A schoolboy in small-town Japan finds respite from his dangerous life through music and the Internet in Shunji Iwai’s hypnotically plugged-in drama All About Lily Chou-Chou. Lily is a Björkish figure who elicts cultish devotion (and a busy fan website) for her lush, trancey music. And Yuichi (Hayato Ichihara) worships at her shrine as only a teenager tormented by bullies and loneliness can – a young man stunned in the crossroads between Japan’s constricting, ritualized society and its unpatrolled pop cultural and technological avenues of escape.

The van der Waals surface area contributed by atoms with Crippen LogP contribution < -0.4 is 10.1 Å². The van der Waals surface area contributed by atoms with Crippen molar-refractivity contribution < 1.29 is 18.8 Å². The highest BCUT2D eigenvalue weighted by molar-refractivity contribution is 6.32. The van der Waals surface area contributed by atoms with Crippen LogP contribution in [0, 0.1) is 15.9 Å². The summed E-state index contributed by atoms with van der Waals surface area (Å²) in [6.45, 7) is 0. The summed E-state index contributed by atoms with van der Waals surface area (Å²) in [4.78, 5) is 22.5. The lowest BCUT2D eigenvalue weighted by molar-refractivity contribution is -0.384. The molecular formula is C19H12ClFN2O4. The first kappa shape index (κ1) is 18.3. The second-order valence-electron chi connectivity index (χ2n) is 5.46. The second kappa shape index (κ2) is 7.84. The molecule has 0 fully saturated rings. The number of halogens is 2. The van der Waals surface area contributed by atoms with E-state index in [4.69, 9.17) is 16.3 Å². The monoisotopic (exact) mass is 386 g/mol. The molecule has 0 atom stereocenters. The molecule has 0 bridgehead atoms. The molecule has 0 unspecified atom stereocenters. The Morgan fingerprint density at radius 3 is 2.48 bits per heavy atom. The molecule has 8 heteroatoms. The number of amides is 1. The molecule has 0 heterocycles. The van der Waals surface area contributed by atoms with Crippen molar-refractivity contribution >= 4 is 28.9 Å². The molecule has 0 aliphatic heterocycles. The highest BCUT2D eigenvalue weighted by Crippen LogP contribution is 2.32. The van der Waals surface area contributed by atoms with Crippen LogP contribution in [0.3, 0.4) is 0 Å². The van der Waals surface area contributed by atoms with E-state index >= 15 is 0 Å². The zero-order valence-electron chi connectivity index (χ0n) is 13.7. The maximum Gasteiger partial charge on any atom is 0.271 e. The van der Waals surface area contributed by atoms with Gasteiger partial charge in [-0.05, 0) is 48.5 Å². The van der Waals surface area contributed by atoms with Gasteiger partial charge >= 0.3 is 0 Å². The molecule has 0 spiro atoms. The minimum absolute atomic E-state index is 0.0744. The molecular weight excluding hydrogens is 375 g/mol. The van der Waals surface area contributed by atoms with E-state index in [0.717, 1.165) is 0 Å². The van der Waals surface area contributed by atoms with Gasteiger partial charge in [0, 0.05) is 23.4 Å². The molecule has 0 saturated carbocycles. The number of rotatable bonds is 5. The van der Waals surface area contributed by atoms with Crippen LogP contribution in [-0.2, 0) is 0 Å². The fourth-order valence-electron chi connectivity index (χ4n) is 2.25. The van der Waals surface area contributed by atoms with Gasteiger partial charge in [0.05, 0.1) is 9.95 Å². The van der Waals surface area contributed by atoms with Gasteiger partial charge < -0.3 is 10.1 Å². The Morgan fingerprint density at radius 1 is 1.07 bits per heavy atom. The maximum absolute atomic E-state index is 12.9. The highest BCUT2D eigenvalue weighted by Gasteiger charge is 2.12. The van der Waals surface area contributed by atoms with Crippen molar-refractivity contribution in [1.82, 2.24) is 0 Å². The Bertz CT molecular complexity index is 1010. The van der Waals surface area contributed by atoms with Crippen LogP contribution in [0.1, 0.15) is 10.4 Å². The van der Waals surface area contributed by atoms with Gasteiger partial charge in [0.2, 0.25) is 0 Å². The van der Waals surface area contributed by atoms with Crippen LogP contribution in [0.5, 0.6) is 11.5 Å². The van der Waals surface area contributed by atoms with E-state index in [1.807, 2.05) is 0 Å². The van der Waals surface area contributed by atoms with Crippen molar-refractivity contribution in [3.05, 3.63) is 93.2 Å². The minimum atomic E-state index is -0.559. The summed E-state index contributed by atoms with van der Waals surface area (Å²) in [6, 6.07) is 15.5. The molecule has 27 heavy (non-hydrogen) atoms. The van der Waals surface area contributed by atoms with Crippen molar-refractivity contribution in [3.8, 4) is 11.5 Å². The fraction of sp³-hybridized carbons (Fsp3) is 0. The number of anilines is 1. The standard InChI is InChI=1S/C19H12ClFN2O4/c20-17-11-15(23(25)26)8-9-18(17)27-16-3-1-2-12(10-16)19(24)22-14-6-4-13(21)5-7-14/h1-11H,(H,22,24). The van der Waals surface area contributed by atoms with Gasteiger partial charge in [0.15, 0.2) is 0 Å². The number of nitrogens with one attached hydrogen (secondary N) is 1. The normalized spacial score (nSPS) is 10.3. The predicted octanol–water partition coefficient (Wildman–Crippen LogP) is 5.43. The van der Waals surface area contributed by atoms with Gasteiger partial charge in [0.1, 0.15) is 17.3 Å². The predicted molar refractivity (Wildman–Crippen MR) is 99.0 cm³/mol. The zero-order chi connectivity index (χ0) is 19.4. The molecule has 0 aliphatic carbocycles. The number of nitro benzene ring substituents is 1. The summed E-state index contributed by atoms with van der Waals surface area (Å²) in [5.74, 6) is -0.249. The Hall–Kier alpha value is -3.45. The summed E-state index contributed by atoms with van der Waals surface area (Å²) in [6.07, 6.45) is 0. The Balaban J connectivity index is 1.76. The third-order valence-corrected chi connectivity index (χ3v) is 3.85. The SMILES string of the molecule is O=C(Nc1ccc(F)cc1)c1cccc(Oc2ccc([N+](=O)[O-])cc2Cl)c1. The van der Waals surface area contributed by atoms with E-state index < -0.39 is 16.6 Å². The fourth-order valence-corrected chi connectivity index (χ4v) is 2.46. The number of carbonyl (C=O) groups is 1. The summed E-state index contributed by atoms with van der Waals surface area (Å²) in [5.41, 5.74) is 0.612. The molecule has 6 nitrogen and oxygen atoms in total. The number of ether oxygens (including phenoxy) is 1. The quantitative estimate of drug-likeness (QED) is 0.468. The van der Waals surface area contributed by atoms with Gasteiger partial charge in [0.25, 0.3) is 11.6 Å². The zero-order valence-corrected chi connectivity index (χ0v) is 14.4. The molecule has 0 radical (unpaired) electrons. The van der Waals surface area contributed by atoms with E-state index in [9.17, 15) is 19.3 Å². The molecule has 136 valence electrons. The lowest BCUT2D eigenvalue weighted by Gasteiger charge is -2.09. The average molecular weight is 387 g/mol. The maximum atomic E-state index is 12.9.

Iwai creates Yuichi’s world as much through disembodied moments of sight and sound as through action, building to a surprising stab of melancholy. Gorgeously shot tableaux of random adolescent brutality are interrupted by flashes of computer garble and chat-room talk, backed by ”Lily’s” music, with its blend of Debussy-like arpeggios and Enya-like sighing. The kids, meanwhile, are teens just being teens, as bred in the bones of Japan as the chicos of ”Y Tu Mamá También” are rooted in the soil of Mexico.